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Laura Ingalls Wilder

 

De Smet, South Dakota Street Map
Wilder Claim
"The First Four Years"

 

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Before Laura and Almanzo were married, Almanzo filed two claims for 160 acres each. On one of the claims he agreed to plant ten acres of trees. He built a little frame house with special drawers and cabinets for Laura on his tree claim

Haying

Making Hay
--Photo courtesy of the South Dakota State Historical Society-State Archives, 900 Governors Drive, Pierre, SD 57501-2217 http://www.sdhistory.org

Laura and Almanzo worked together on their farm. Almanzo purchased a sod-breaking plow and Laura helped hitch four horses to the plow. She raised chickens and helped with the fieldwork. Laura said, "I have ridden the binder driving six horses."

The first dinner Laura prepared in her new home was for a crew of threshers who had come with their threshing machine to cut and thresh the wheat. There was plenty of food, but the navy beans were hard because Laura hadn't cooked them long enough, and she forgot to put sugar in the pies.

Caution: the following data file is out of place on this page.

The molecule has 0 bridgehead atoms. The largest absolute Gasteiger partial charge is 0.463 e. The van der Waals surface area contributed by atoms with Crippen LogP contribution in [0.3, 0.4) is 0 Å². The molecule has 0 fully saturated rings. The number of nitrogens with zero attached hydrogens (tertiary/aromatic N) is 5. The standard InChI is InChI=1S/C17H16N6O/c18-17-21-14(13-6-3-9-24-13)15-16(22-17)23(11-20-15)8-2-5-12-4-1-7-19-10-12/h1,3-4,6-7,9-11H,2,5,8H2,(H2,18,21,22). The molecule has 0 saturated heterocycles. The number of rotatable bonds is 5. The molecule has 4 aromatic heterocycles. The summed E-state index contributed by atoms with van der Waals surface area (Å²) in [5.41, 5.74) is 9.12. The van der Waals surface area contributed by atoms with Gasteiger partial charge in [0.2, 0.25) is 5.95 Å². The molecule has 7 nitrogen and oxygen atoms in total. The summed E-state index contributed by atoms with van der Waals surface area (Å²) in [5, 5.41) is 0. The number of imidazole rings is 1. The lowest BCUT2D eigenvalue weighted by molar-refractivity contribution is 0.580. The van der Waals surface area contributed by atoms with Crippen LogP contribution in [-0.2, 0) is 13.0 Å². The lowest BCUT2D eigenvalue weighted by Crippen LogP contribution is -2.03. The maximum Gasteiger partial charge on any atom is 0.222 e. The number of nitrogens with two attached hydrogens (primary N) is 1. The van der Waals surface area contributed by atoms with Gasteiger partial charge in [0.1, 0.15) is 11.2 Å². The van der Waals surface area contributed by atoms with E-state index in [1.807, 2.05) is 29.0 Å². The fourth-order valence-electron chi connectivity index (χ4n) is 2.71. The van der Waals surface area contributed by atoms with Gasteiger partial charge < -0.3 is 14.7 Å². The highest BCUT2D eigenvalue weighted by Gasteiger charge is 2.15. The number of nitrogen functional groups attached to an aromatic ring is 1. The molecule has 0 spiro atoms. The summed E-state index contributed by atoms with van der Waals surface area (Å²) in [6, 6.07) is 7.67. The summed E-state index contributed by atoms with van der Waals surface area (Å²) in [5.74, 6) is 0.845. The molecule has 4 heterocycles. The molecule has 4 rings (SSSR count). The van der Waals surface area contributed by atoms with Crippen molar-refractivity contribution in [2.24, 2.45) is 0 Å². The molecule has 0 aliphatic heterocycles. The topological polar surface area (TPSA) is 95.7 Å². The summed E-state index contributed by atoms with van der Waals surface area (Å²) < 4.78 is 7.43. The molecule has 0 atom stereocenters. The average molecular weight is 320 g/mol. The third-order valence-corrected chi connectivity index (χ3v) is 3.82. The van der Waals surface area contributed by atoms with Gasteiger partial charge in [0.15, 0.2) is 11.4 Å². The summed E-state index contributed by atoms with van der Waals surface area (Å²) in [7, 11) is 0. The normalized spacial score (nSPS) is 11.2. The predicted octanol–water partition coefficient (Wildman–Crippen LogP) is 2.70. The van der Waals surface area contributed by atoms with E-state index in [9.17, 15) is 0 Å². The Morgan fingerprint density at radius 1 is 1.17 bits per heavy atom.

Threshing
Threshing
--Photo courtesy of the South Dakota State Historical Society-State Archives, 900 Governors Drive, Pierre, SD 57501-2217 http://www.sdhistory.org

 On December 5, 1886, the Wilders' daughter, Rose, was born. She was named for the wild roses that covered the prairie in the spring. Laura's sister, Grace, wrote about Rose in her diary in 1887, "Laura was over a week ago and put Rose in short dresses, Rose is a big fat baby now but just as pretty."

In 1886 Laura and Almanzo contracted diphtheria and were so ill that Royal came to nurse them. Rose stayed in town with Laura's parents and sisters. The illness left Almanzo partially lame and no longer able to do heavy farm work. Laura's cousin, Peter, came to live with the Wilders to help with the farm work.

Peter Ingalls
Peter Ingalls
--Photo from the collection of the Herbert Hoover Library (RWL#9)

After years of drought, a fire that destroyed their home and the death of their baby boy, the Wilders decided to leave De Smet. For a time they lived with Almanzo's parents on their farm in Minnesota. In 1891 the Wilders traveled by train to settle in Florida near Laura's cousin, Peter, and his wife, but the Florida climate did not agree with Laura. They returned to De Smet where Almanzo worked as a carpenter and Laura worked for a dressmaker for $1.00 a day. In 1894 the Wilders left Dakota for good and traveled in a wagon to Missouri where they purchased a farm near Mansfield. After Laura's death in 1957, Rose found Laura's journal of their journey to Missouri. She wrote an introduction and published her mother's journal, titled On the Way Home , in 1962.

 

 

 



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